Hades Gameplay - Switch [Gaming Trend]

Supergiant are most well known for their emotional stories and those expecting that may be a little disappointed in Hades. You’re essentially doing a Sisyphus in attempting escape over and over, but it makes up for this in character. Zagreus himself is, thankfully, a highlight. He’s got a ton of quips and spouts them off frequently as you play. Speaking to characters like Achilies and Nyx is always a highlight each time I return to the House of Hades, and as you progress they’ll comment on how you’re doing and how far you’ve made it. This can get a bit weird if you make a bunch of progression in one go. For example I made it to the final boss on my 7th run, after previously only reaching the second area, and hours later Zeus was surprised that I had made it to Elysium. I feel like they should have a queue of some sort as accomplishments relate to dialogue. The sound design in conversations can be odd as well. The game seems to use a system that lowers the volume of other noise like music and sound effects while someone is talking, but it can come back at full volume even when someone shortly pauses in a sentence. It’s a very nice touch in gameplay, but when speaking to someone I think it would be more beneficial if other sounds were lowered for the duration of the dialogue as it can be a bit distracting.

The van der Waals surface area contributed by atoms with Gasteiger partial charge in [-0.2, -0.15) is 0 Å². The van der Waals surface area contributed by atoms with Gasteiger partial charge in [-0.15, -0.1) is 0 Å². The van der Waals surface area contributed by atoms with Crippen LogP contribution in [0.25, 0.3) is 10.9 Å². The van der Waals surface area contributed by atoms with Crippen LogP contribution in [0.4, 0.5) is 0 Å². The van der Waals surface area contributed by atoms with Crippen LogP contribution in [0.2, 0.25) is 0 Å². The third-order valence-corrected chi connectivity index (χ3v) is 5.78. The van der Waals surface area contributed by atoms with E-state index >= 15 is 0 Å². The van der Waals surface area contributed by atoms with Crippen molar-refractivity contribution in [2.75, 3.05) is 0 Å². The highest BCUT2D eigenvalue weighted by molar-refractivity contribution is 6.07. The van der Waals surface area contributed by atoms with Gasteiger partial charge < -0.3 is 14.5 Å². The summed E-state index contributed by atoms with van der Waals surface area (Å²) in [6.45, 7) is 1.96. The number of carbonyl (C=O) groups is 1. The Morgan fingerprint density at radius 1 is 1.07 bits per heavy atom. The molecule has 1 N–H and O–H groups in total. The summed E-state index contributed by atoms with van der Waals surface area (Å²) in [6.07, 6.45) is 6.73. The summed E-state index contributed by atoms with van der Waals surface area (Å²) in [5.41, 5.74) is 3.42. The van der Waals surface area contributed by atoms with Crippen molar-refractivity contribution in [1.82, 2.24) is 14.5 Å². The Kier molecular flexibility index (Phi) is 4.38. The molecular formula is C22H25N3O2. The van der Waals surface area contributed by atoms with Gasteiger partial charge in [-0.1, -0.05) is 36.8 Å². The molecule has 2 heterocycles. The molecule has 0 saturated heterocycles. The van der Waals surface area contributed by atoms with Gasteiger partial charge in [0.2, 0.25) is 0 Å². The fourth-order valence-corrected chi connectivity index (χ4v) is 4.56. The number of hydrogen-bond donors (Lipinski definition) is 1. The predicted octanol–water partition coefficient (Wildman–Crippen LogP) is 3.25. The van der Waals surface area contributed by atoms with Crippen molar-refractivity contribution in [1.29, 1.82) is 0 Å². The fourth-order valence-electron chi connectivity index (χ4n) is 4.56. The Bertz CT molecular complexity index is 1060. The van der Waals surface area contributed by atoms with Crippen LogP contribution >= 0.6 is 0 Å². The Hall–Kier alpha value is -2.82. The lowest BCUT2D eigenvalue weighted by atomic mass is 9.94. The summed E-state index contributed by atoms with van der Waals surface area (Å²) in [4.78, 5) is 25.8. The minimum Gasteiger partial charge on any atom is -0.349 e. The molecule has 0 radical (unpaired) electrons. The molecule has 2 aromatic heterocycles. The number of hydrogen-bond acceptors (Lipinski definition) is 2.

Hades has been in early access on PC for a while now and with its full 1.0 release it also comes to Switch. Rogue-likes are a perfect fit for Switch and Hades is no different. Each run only takes about 40 minutes which makes it great to pick up and play. Performance makes no compromises either. In docked mode it runs in 1080p and mostly stays around 60 fps, only dropping frames when there are a ridiculous number of enemies on screen. I can only assume in portable mode it runs in 720p due to the screen’s resolution, but it’s likewise remarkably stable. The game will also support cross saves at some point, so if you’re already playing on PC it may be worth double dipping for the portability. The only problem I have with this version is that the font is far too small in some places. It doesn’t reach Xenoblade X levels of unreadability, but it is difficult to read no matter what mode you’re playing in.

David is the kind of person to wear his heart on his sleeve. He can find positives in anything, like this is a person who loved Star Fox Zero to death. You’ll see him playing all kinds of games: AAAs, Indies, game jam games, games of all genres, and writing about them! Here. On this website. When not writing or playing games, you can find David making music, games, or enjoying a good book.
David’s favorite games include NieR: Automata, Mother 3, and Gravity Rush.




Review Guidelines

Supergiant has made another modern classic. Hades offers some of the best rogue-like gameplay out there and delivers a satisfying experience in all aspects. From the wonderfully voiced characters to the fluidity of combat, there’s a lot to love here as you die over and over again.

David Flynn

Unless otherwise stated, the product in this article was provided for review purposes.